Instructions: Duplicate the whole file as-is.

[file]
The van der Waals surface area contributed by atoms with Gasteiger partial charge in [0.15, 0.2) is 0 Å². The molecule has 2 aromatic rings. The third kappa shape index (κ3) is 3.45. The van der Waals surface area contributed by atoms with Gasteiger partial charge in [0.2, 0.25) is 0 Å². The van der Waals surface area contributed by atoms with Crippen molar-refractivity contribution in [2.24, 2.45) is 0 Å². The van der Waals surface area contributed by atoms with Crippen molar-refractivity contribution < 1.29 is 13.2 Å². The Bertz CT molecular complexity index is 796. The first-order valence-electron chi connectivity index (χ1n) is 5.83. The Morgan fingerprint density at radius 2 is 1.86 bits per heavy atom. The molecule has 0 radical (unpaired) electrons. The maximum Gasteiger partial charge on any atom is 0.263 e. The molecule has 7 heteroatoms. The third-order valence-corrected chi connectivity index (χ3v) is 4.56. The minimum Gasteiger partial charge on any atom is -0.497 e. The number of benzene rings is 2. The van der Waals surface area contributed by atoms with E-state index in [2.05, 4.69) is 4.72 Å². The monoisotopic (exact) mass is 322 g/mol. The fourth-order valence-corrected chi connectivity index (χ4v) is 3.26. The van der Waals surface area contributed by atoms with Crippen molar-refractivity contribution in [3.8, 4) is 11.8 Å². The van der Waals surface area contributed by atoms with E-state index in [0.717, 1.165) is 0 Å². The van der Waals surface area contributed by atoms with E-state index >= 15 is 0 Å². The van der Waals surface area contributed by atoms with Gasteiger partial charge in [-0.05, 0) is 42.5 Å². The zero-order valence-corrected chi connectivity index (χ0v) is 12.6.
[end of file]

The van der Waals surface area contributed by atoms with Gasteiger partial charge in [0.15, 0.2) is 0 Å². The molecule has 2 aromatic rings. The third kappa shape index (κ3) is 3.45. The van der Waals surface area contributed by atoms with Gasteiger partial charge in [0.2, 0.25) is 0 Å². The van der Waals surface area contributed by atoms with Crippen molar-refractivity contribution in [2.24, 2.45) is 0 Å². The van der Waals surface area contributed by atoms with Crippen molar-refractivity contribution < 1.29 is 13.2 Å². The Bertz CT molecular complexity index is 796. The first-order valence-electron chi connectivity index (χ1n) is 5.83. The Morgan fingerprint density at radius 2 is 1.86 bits per heavy atom. The molecule has 0 radical (unpaired) electrons. The maximum Gasteiger partial charge on any atom is 0.263 e. The molecule has 7 heteroatoms. The third-order valence-corrected chi connectivity index (χ3v) is 4.56. The minimum Gasteiger partial charge on any atom is -0.497 e. The number of benzene rings is 2. The van der Waals surface area contributed by atoms with E-state index in [2.05, 4.69) is 4.72 Å². The monoisotopic (exact) mass is 322 g/mol. The fourth-order valence-corrected chi connectivity index (χ4v) is 3.26. The van der Waals surface area contributed by atoms with Crippen molar-refractivity contribution in [3.8, 4) is 11.8 Å². The van der Waals surface area contributed by atoms with E-state index in [0.717, 1.165) is 0 Å². The van der Waals surface area contributed by atoms with E-state index >= 15 is 0 Å². The van der Waals surface area contributed by atoms with Gasteiger partial charge in [-0.05, 0) is 42.5 Å². The zero-order valence-corrected chi connectivity index (χ0v) is 12.6.